It's always lesbian o'clock in this kooky, erotic super 70s romp directed by the venerable Jean Rollin. The arty black comedy stars Sandra Julien as a young bride who gives her virginity away to the seductive vampiress who emerges from a grandfather clock at midnight, and Jean-Marie Durand as her unwillingly undersexed groom. Stuck in a musty old castle haunted by bloodsuckers and populated by eccentric residents, the young couple must do battle with the undead… or join their ranks.
The Shiver of the Vampires (Le frisson des vampires, aka Strange Things Happen at Night) is Rollin's third feature film — he would go on to complete 52 films… many of which were of the x-rated variety — and was his most accomplished to date. Prior to this were Rape of the Vampire, and The Nude Vampire. Rollin would later become a master of mood with slow, dreamy suspensers like The Iron Rose, Lips of Blood and The Living Dead Girl, but at the time he was still kind of telling stories (not his strong suit) and delivering punch-lines (again…).
The character do many nonsensical things, but since many of them are in the name of fashion — like, when someone stops to put on a beautiful sheer scarf before firing a pistol at an enemy; or when a woman is killed by spikes in set of lethal pasties — it's A-okay.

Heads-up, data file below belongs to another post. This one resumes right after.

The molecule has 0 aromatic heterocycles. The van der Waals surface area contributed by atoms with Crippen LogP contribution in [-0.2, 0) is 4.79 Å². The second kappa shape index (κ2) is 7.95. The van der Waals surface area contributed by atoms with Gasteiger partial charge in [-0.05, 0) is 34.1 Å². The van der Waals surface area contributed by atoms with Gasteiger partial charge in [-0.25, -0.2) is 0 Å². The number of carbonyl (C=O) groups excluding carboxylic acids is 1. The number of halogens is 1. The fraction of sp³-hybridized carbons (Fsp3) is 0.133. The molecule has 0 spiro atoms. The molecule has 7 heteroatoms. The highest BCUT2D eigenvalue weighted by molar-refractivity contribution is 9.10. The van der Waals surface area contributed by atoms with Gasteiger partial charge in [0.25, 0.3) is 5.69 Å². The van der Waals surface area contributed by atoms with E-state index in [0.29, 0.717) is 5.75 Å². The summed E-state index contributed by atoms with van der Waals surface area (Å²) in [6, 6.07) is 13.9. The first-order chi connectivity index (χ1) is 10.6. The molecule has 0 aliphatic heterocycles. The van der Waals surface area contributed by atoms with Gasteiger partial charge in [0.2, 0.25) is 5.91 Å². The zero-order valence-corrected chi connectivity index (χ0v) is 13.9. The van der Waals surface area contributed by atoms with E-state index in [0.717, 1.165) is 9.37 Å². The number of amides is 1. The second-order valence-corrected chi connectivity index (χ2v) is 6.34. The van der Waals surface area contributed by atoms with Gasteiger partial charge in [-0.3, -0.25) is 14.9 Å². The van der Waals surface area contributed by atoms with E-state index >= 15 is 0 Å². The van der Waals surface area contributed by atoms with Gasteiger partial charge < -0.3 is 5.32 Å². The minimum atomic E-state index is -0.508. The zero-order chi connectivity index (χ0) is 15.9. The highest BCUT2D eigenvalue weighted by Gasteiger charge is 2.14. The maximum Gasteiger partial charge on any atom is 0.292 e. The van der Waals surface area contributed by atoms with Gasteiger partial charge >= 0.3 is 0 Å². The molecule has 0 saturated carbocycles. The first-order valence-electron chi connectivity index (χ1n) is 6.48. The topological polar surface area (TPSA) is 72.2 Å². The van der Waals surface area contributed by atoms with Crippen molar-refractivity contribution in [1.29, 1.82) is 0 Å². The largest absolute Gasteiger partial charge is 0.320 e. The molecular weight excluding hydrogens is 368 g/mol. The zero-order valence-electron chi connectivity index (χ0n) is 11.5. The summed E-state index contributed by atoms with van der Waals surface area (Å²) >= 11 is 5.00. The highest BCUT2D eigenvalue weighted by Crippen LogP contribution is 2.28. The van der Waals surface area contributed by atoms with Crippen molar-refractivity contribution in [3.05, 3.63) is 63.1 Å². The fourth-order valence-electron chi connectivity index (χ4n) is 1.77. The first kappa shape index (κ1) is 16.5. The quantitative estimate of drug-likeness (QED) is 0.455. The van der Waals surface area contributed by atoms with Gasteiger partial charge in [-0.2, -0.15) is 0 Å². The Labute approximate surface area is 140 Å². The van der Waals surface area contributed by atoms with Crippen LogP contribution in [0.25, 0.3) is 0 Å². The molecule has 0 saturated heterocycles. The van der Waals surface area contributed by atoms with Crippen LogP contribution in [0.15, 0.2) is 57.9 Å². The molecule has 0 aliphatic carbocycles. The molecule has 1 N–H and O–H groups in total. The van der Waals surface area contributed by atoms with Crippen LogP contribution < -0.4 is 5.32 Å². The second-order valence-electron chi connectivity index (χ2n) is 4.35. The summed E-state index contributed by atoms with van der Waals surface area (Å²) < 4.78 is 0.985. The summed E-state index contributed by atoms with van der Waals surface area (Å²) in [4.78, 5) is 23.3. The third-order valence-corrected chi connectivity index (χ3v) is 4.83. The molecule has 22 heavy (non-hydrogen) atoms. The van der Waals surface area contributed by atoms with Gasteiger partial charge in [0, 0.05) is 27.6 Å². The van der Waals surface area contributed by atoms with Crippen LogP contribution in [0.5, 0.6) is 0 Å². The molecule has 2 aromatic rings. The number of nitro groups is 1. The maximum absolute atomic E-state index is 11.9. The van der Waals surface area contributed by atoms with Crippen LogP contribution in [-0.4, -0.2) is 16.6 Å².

Imbued with Rollin's go-to's (temptress twins; skyscraper castles; eerie graveyards and rocky beaches; striking color schemes and bold lighting choices; and of course, Sappho-saturated sensuality) The Shiver of the Vampires is a mixed bag and probably not the best one to be your first. However, if you're already a fan then by all means sink your teeth into this beautifully restored Blu-ray.
Kino/Redemption should be applauded, lauded and kissed repeatedly for their great works in restoring Rollin's ouevers. Keeping in lots of the natural film grain, yet making all the colors pop like never before, the movie looks great in HD. The guitar heavy soundtrack by Acanthus is fuzzy and fantastic.
As far as extras go, there's a beautiful Tim Lucas 20-page insert / booklet with informative text and lovely stills, an extended intro by the director, plus an interview with him conducted by film scholar Dr. Patricia McCormack, running approximately a half-hour.
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Reviewed by Staci Layne Wilson